Champagne sales in Britain are higher than ever, making it the world's biggest export market for France's famous beverage.
Champagne is no longer the preserve of the high flyers
Consumption has risen by almost 25% in the last two years, according to market analysts Mintel who say that Britain's fizz boom is due to a strong economy.
Recently sales in France have been flat, whereas in Britain more than 26m litres of bubbly are sold each year.
With champagne prices falling, Britons spent £870m on the drink in 2003.
Millions of bottles
Drinkers in Britain are consuming more than double the volume of champagne that they were six years ago.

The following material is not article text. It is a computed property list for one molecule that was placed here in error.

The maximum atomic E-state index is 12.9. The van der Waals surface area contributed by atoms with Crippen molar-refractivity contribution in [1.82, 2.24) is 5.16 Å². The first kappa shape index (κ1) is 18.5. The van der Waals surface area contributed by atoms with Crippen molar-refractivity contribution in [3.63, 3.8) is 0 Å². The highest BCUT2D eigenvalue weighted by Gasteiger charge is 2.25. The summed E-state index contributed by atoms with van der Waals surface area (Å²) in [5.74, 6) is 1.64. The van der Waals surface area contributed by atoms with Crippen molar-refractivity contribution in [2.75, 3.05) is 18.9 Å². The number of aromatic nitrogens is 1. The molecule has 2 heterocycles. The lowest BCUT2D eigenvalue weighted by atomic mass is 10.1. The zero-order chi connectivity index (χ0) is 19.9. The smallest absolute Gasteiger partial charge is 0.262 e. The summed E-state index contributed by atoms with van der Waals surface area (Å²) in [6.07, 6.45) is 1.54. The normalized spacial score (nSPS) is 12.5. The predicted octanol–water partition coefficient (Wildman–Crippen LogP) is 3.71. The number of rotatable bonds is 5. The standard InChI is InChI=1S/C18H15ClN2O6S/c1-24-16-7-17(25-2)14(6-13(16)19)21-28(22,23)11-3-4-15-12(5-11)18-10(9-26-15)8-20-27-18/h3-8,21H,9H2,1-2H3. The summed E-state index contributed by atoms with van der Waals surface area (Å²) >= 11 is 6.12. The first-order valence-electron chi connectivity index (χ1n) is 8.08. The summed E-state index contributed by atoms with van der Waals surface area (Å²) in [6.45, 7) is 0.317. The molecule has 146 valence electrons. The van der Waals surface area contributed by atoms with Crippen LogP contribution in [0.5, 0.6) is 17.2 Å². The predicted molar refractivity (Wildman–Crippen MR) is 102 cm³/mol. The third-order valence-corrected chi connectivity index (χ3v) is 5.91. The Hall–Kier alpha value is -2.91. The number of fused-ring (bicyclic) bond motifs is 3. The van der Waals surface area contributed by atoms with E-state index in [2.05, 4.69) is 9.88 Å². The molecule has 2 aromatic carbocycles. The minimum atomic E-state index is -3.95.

Around 34.5 million bottles were imported last year.
The USA imported just over half this number, 18.9 million, followed by Germany where the figure was 12 million.
But the number of bottles of bubbly sold in Britain is still way behind France.
The world's biggest seller of champagne managed to get through 125 million litres of champagne in 2003.
Other countries in the European Union have refrained from drinking so much champagne.
Drinkers don't wait for a special occasion to pop open a bottle of fizz
With Spanish cava, Italian Spumanti and German Seckt, these countries prefer to stick to their own alternatives.
Quentin Rappoport, director of the Wine and Spirit Association, said the cost of a bottle of champagne in the UK was becoming more reasonable: "There are some very good offers that have attracted consumers."
He noted that in the last two budgets champagne and sparkling wines enjoyed a tax freeze, whereas taxes rose on still wines.
Mintel has said that by 2007 demand will have increased to almost 40 million litres.